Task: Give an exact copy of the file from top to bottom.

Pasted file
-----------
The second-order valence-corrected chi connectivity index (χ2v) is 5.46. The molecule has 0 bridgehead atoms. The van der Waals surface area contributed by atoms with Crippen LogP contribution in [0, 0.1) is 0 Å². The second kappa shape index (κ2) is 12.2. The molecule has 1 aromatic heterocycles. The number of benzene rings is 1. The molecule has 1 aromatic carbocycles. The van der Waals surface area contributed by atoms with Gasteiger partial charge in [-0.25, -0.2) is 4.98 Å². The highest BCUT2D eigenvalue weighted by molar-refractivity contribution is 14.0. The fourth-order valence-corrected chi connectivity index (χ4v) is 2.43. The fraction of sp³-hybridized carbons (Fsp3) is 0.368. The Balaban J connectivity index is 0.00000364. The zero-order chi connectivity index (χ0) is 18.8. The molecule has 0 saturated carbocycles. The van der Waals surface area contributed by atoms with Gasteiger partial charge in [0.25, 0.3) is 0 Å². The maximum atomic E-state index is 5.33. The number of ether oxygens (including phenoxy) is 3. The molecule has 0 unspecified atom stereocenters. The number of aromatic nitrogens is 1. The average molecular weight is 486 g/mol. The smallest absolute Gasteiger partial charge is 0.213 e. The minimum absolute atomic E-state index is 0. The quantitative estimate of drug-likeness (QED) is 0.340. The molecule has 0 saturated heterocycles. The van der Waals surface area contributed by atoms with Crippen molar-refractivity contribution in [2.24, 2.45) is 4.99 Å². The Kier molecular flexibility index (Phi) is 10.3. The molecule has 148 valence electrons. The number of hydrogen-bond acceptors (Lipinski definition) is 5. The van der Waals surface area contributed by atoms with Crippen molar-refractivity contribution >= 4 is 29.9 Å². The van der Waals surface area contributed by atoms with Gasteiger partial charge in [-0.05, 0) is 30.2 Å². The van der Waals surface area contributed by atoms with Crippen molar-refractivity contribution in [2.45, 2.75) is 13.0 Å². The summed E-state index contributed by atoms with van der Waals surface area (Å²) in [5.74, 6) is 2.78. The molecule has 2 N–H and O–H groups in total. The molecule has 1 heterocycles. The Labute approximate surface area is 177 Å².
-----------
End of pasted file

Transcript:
The second-order valence-corrected chi connectivity index (χ2v) is 5.46. The molecule has 0 bridgehead atoms. The van der Waals surface area contributed by atoms with Crippen LogP contribution in [0, 0.1) is 0 Å². The second kappa shape index (κ2) is 12.2. The molecule has 1 aromatic heterocycles. The number of benzene rings is 1. The molecule has 1 aromatic carbocycles. The van der Waals surface area contributed by atoms with Gasteiger partial charge in [-0.25, -0.2) is 4.98 Å². The highest BCUT2D eigenvalue weighted by molar-refractivity contribution is 14.0. The fourth-order valence-corrected chi connectivity index (χ4v) is 2.43. The fraction of sp³-hybridized carbons (Fsp3) is 0.368. The Balaban J connectivity index is 0.00000364. The zero-order chi connectivity index (χ0) is 18.8. The molecule has 0 saturated carbocycles. The van der Waals surface area contributed by atoms with Gasteiger partial charge in [0.25, 0.3) is 0 Å². The maximum atomic E-state index is 5.33. The number of ether oxygens (including phenoxy) is 3. The molecule has 0 unspecified atom stereocenters. The number of aromatic nitrogens is 1. The average molecular weight is 486 g/mol. The smallest absolute Gasteiger partial charge is 0.213 e. The minimum absolute atomic E-state index is 0. The quantitative estimate of drug-likeness (QED) is 0.340. The molecule has 0 saturated heterocycles. The van der Waals surface area contributed by atoms with Crippen molar-refractivity contribution in [2.24, 2.45) is 4.99 Å². The Kier molecular flexibility index (Phi) is 10.3. The molecule has 148 valence electrons. The number of hydrogen-bond acceptors (Lipinski definition) is 5. The van der Waals surface area contributed by atoms with Crippen molar-refractivity contribution >= 4 is 29.9 Å². The van der Waals surface area contributed by atoms with Gasteiger partial charge in [-0.05, 0) is 30.2 Å². The van der Waals surface area contributed by atoms with Crippen molar-refractivity contribution in [2.45, 2.75) is 13.0 Å². The summed E-state index contributed by atoms with van der Waals surface area (Å²) in [5.74, 6) is 2.78. The molecule has 2 N–H and O–H groups in total. The molecule has 1 heterocycles. The Labute approximate surface area is 177 Å².